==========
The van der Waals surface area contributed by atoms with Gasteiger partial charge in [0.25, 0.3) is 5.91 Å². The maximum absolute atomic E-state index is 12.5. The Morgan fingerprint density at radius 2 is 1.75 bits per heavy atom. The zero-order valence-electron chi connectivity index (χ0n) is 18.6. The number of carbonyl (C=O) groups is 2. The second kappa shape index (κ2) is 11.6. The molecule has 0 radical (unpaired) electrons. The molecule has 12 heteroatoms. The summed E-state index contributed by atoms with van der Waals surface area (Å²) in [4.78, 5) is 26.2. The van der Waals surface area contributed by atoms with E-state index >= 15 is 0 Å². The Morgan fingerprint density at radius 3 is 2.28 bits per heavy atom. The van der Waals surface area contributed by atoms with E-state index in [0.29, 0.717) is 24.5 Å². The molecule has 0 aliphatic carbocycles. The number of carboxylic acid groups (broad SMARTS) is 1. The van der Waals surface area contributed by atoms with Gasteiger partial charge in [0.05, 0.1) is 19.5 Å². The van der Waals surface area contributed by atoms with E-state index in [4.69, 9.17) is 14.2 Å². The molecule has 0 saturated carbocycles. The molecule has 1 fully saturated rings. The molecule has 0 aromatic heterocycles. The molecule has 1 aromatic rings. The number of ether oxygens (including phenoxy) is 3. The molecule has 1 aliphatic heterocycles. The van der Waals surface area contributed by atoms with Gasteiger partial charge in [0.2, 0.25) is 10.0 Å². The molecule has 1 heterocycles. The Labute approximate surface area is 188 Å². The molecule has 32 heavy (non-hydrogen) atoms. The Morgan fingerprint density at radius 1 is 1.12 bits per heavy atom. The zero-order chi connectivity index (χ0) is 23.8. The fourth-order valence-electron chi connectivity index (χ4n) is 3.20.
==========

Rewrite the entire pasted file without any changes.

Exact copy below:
The van der Waals surface area contributed by atoms with Gasteiger partial charge in [0.25, 0.3) is 5.91 Å². The maximum absolute atomic E-state index is 12.5. The Morgan fingerprint density at radius 2 is 1.75 bits per heavy atom. The zero-order valence-electron chi connectivity index (χ0n) is 18.6. The number of carbonyl (C=O) groups is 2. The second kappa shape index (κ2) is 11.6. The molecule has 0 radical (unpaired) electrons. The molecule has 12 heteroatoms. The summed E-state index contributed by atoms with van der Waals surface area (Å²) in [4.78, 5) is 26.2. The van der Waals surface area contributed by atoms with E-state index >= 15 is 0 Å². The Morgan fingerprint density at radius 3 is 2.28 bits per heavy atom. The van der Waals surface area contributed by atoms with E-state index in [0.29, 0.717) is 24.5 Å². The molecule has 0 aliphatic carbocycles. The number of carboxylic acid groups (broad SMARTS) is 1. The van der Waals surface area contributed by atoms with Gasteiger partial charge in [0.05, 0.1) is 19.5 Å². The van der Waals surface area contributed by atoms with E-state index in [4.69, 9.17) is 14.2 Å². The molecule has 0 saturated carbocycles. The molecule has 1 fully saturated rings. The molecule has 0 aromatic heterocycles. The molecule has 1 aromatic rings. The number of ether oxygens (including phenoxy) is 3. The molecule has 1 aliphatic heterocycles. The van der Waals surface area contributed by atoms with Gasteiger partial charge in [0.2, 0.25) is 10.0 Å². The molecule has 1 heterocycles. The Labute approximate surface area is 188 Å². The molecule has 32 heavy (non-hydrogen) atoms. The Morgan fingerprint density at radius 1 is 1.12 bits per heavy atom. The zero-order chi connectivity index (χ0) is 23.8. The fourth-order valence-electron chi connectivity index (χ4n) is 3.20.